Kathryn describes in great detail how pharmaceutical companies targeted Japanese citizens with an angle based on their cultural beliefs rather than science.
Largely before 1999 Japanese citizens were, it seems, oblivious to the world of antidepressants, depression was rarely discussed, due, in part, to the cultural belief system.
Around 1999 pharmaceutical companies and their genius marketing teams used a ploy that only they could get away with. An all out attack that defies belief [at least it would have once, until I started writing about pharma]
For years the Japanese people showed great courtesy [they still do to this day] by wearing surgical masks when they caught the common cold. One only has to watch news footage of Japan to witness a passer-by adorning a mask. These are pretty common-place in Japan and have been for a long time.
Japan is a nation of politeness. "Kokoro no Kaze" appears to be aimed at the very hearts of Japanese people. It's a foot in the door for the likes of companies such as GlaxoSmithKline pushing Paxil on an unsuspecting nation. Japanese pharmaceutical bosses seem to be a breed apart from other citizens of Japan. Somewhere along the line, they have been indoctrinated by the power of pharma marketing and they either believe the hype or they are in denial to merely secure a financial future for their families. Morals, it would appear, have been stripped and money-making has overpowered them. Maybe the CEO's of pharmaceutical companies in Japan need to embrace the phrase that Japan prides itself on, "The nail that sticks up gets hammered down."
From 1999 pharma publicized mild depression in Japan, the majority of citizens never even knew [utsubyo] existed let alone there being a 'cure' for it.
With pharma money and a goal of antidepressant medication, they launched this campaign to Japanese folk who up until then had inadequately addressed serious mental health conditions. Depression was tarred with the same brush as schizophrenia and treatment was available almost solely in mental institutions. 'Mild depression' did not exist, it was never a problem. The problem only occurred when the campaign was launched..."Your soul has a cold."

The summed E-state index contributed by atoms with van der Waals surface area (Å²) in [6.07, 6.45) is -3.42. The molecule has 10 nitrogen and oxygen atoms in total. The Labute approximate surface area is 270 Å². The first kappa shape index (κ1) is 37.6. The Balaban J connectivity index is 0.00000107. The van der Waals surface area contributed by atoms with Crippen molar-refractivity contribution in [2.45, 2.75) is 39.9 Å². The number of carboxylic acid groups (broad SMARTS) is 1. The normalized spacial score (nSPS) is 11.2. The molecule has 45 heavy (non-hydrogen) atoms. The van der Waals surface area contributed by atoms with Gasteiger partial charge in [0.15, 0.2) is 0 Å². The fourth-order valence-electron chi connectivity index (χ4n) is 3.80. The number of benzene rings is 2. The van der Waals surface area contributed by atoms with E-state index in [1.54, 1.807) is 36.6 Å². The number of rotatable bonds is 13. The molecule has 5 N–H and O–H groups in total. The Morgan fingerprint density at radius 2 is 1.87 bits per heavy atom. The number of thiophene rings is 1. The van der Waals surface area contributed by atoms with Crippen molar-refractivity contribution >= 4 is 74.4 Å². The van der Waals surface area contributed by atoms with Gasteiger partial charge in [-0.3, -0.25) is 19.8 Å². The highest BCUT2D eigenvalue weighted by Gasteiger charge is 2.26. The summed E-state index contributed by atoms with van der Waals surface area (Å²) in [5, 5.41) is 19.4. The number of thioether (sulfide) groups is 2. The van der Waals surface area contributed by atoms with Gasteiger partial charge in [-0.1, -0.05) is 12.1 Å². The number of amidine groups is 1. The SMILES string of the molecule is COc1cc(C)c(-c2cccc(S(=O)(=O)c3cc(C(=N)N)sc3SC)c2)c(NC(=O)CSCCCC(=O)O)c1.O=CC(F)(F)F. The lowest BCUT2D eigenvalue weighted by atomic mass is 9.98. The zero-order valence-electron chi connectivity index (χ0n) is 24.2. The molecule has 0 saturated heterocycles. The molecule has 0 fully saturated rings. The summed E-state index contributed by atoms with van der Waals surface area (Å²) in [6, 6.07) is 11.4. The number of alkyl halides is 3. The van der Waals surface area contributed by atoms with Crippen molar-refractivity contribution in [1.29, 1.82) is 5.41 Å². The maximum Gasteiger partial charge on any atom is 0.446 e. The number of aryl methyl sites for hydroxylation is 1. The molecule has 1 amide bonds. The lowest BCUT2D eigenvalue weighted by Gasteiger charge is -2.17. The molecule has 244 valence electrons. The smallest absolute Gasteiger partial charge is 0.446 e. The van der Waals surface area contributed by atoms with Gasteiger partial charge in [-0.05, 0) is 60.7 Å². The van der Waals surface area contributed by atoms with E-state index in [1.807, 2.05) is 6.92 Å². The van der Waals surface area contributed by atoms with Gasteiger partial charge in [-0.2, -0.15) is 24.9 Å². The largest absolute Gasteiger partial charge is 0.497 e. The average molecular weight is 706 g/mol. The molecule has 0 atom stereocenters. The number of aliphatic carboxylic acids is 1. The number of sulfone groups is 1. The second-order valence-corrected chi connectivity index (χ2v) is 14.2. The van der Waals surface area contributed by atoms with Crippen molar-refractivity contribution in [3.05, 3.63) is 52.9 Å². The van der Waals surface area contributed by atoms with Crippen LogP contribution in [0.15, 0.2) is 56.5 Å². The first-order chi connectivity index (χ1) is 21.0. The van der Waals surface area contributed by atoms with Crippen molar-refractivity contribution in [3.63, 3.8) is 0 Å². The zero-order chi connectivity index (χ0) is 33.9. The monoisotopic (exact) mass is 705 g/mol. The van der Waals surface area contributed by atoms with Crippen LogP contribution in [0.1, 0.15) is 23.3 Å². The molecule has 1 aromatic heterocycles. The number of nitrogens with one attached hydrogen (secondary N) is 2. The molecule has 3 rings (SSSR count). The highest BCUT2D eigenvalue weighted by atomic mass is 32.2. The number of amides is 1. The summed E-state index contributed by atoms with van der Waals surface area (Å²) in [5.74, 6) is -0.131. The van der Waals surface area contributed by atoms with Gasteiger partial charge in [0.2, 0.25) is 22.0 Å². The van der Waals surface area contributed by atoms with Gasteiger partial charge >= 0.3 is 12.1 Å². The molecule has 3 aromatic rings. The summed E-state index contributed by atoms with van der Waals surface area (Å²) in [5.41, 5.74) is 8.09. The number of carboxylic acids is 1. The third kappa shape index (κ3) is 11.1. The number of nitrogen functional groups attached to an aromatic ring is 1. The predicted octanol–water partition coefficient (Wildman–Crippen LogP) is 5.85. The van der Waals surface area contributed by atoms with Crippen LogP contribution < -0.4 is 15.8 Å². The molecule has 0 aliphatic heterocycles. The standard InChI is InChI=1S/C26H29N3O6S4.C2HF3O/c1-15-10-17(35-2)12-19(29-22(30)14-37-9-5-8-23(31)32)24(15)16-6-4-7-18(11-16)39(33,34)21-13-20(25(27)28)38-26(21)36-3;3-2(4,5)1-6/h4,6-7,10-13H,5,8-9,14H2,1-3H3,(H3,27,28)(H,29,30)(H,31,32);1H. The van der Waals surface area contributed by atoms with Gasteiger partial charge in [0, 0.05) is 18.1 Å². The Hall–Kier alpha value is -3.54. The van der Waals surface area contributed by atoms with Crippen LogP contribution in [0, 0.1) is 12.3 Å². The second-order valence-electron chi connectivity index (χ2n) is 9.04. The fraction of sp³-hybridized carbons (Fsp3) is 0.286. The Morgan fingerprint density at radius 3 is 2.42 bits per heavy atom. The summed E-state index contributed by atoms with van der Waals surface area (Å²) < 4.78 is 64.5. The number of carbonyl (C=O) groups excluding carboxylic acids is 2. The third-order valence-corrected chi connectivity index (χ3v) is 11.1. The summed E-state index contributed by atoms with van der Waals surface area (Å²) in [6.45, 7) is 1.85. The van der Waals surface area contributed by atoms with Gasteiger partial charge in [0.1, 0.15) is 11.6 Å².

Up until 2004, 5 years after pharma launched their campaign in Japan, 177 books had been published about depression. Only 27 books about depression were published before the "Your soul has a cold" campaign. Depression-related doctor visits in Japan increased 46 percent from 1999 to 2003.
Japan, was, and still is in some quarters, a nation that based their beliefs on energies. Pharma changed that along with the media. To play on the minds of cultural beliefs is a genius tactic. To turn a runny nose into one's vital energy leaking should recieve an award, if only for 'The Best Award for Deception' category.
Buddhism encourages the acceptance of sadness and I guess if pharma had their way, an advertising campaign with Buddha sitting holding a packet of antidepressants would have been a road to go down. But pharma know they cannot be so blatant. "Kokoro no Kaze" was created, I believe, to chip away at the cultural beliefs that have made Japan a great country, it's a form of brainwashing rather than creating awareness.
Japan was largely ignored by pharmaceutical companies, how could they sell a product to a nation who accepted sadness into their lives and dealt with it in their own way? In the eighties Eli Lily decided against selling Prozac in Japan after market research revealed there was virtually no demand for antidepressants. So why the U-Turn?
On the 7th April 1999 the Japanese Ministry of Health and Welfare approved Luvox and Depromel (both brand names contain the active ingredient: fluvoxamine) for marketing in Japan. It was co-developed by Solvay-Meiji and Meiji Seika. Solvay-Meiji is a joint venture of Solvay SA and Meiji Seika. The marketing around this time was to run injunction with the phrase "Kokoro no Kaze" or "Your soul has a cold".
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